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UK retail sales unexpectedly drop

UK retail sales
Retail in Britain   Consumers are beginning to feel the squeeze

Retail sales in the UK unexpectedly fell in January, according to the latest figures from the Office for National Statistics.


This is a sign that consumers are beginning to feel the squeeze amid a rise in inflation.

Sales were down 0.3% on the month, missing economists' expectations of a 0.9% increase and following a downwardly-revised 2.1% drop in December.

In the three months to January, sales were down 0.4% compared to the previous quarter, marking the first fall since December 2013.

On the year, retail sales rose 1.5%, undershooting expectations for a 3.4% jump. Meanwhile, sales excluding auto fuel declined 0.2% on the month and 2.6% on the year.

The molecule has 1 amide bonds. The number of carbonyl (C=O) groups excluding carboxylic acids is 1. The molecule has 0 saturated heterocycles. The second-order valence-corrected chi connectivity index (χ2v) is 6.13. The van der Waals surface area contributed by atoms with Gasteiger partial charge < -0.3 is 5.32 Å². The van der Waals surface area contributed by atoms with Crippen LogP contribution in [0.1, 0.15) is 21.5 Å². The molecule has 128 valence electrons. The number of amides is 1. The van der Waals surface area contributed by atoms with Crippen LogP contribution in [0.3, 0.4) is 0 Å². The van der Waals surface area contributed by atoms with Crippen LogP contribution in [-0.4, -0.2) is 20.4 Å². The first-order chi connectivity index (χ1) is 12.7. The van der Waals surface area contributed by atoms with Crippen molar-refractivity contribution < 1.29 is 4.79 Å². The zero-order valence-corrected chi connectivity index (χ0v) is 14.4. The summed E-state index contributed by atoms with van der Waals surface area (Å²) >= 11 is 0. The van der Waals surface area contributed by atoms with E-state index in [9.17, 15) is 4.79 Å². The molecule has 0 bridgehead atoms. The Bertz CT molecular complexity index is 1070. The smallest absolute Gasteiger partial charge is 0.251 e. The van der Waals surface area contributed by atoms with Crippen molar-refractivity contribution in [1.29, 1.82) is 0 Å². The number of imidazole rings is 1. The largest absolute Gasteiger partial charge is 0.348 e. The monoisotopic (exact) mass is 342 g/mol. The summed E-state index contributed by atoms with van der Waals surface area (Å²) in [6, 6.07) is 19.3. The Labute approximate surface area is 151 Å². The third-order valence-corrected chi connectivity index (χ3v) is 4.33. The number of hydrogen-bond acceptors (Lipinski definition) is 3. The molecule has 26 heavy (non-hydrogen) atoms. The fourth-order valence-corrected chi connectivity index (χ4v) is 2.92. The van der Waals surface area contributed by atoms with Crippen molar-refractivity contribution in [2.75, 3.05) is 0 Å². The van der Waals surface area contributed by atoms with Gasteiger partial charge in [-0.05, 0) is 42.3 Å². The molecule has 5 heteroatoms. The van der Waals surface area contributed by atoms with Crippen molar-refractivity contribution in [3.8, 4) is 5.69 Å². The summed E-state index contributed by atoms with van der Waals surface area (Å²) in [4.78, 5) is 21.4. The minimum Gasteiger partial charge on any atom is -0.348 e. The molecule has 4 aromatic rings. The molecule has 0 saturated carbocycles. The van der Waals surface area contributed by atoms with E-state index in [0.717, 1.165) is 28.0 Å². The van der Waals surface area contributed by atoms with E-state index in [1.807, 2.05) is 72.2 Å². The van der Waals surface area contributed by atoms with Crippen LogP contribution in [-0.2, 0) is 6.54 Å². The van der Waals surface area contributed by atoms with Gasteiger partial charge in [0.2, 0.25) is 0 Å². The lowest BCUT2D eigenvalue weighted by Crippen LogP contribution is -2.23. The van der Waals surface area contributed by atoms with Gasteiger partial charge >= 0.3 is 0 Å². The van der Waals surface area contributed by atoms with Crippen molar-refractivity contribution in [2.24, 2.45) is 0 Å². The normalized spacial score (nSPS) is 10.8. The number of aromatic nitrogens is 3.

The report also showed that average store prices including fuel rose 1.9% compared with January 2016, which is the largest year-on-year price increase since July 2013.

ONS senior statistician Kate Davies said: "In the three months to January, retail sales saw the first signs of a fall in the underlying trend since December 2013.

"We have seen falls in month-on-month seasonally adjusted retail sales, both in conventional stores and online, and the evidence suggests that increased prices in fuel and food are significant factors in this slowdown."


 

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